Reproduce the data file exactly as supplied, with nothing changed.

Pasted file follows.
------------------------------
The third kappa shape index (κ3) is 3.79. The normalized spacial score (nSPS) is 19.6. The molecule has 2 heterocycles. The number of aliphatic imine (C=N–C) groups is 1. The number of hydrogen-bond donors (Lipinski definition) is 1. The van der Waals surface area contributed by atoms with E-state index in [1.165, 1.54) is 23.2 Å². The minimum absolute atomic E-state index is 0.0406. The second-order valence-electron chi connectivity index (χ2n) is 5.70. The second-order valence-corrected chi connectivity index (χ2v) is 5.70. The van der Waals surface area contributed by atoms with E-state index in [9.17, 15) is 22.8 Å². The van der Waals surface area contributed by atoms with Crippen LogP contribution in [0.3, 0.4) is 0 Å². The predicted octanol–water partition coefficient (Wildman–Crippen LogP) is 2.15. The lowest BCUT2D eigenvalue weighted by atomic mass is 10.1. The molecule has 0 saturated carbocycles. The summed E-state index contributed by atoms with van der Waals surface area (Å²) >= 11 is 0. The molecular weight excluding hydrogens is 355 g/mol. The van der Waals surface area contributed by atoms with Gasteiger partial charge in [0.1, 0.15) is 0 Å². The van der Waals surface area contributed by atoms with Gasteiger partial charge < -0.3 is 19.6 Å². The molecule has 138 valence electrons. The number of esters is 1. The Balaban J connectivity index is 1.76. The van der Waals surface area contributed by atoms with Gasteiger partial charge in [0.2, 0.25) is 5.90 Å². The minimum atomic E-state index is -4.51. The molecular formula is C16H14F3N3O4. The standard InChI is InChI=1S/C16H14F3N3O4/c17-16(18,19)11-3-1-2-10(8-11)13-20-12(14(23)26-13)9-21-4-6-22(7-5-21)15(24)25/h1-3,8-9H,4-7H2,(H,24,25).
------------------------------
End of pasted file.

The third kappa shape index (κ3) is 3.79. The normalized spacial score (nSPS) is 19.6. The molecule has 2 heterocycles. The number of aliphatic imine (C=N–C) groups is 1. The number of hydrogen-bond donors (Lipinski definition) is 1. The van der Waals surface area contributed by atoms with E-state index in [1.165, 1.54) is 23.2 Å². The minimum absolute atomic E-state index is 0.0406. The second-order valence-electron chi connectivity index (χ2n) is 5.70. The second-order valence-corrected chi connectivity index (χ2v) is 5.70. The van der Waals surface area contributed by atoms with E-state index in [9.17, 15) is 22.8 Å². The van der Waals surface area contributed by atoms with Crippen LogP contribution in [0.3, 0.4) is 0 Å². The predicted octanol–water partition coefficient (Wildman–Crippen LogP) is 2.15. The lowest BCUT2D eigenvalue weighted by atomic mass is 10.1. The molecule has 0 saturated carbocycles. The summed E-state index contributed by atoms with van der Waals surface area (Å²) >= 11 is 0. The molecular weight excluding hydrogens is 355 g/mol. The van der Waals surface area contributed by atoms with Gasteiger partial charge in [0.1, 0.15) is 0 Å². The van der Waals surface area contributed by atoms with Gasteiger partial charge < -0.3 is 19.6 Å². The molecule has 138 valence electrons. The number of esters is 1. The Balaban J connectivity index is 1.76. The van der Waals surface area contributed by atoms with Gasteiger partial charge in [0.2, 0.25) is 5.90 Å². The minimum atomic E-state index is -4.51. The molecular formula is C16H14F3N3O4. The standard InChI is InChI=1S/C16H14F3N3O4/c17-16(18,19)11-3-1-2-10(8-11)13-20-12(14(23)26-13)9-21-4-6-22(7-5-21)15(24)25/h1-3,8-9H,4-7H2,(H,24,25).